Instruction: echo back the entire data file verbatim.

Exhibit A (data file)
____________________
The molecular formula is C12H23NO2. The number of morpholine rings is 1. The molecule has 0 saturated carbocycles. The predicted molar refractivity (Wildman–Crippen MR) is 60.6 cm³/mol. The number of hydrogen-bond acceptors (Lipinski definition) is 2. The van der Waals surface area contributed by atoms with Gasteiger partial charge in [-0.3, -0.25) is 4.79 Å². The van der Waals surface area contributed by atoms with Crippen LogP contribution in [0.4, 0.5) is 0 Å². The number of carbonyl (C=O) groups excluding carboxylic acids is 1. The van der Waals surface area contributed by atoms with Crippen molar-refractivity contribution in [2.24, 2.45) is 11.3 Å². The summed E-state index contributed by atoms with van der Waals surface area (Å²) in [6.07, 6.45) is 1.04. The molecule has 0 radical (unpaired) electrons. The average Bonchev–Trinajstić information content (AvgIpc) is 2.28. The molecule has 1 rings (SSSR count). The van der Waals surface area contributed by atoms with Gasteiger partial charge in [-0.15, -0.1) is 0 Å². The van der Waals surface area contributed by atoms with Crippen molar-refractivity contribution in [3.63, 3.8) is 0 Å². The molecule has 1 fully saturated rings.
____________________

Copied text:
The molecular formula is C12H23NO2. The number of morpholine rings is 1. The molecule has 0 saturated carbocycles. The predicted molar refractivity (Wildman–Crippen MR) is 60.6 cm³/mol. The number of hydrogen-bond acceptors (Lipinski definition) is 2. The van der Waals surface area contributed by atoms with Gasteiger partial charge in [-0.3, -0.25) is 4.79 Å². The van der Waals surface area contributed by atoms with Crippen LogP contribution in [0.4, 0.5) is 0 Å². The number of carbonyl (C=O) groups excluding carboxylic acids is 1. The van der Waals surface area contributed by atoms with Crippen molar-refractivity contribution in [2.24, 2.45) is 11.3 Å². The summed E-state index contributed by atoms with van der Waals surface area (Å²) in [6.07, 6.45) is 1.04. The molecule has 0 radical (unpaired) electrons. The average Bonchev–Trinajstić information content (AvgIpc) is 2.28. The molecule has 1 rings (SSSR count). The van der Waals surface area contributed by atoms with Gasteiger partial charge in [-0.15, -0.1) is 0 Å². The van der Waals surface area contributed by atoms with Crippen molar-refractivity contribution in [3.63, 3.8) is 0 Å². The molecule has 1 fully saturated rings.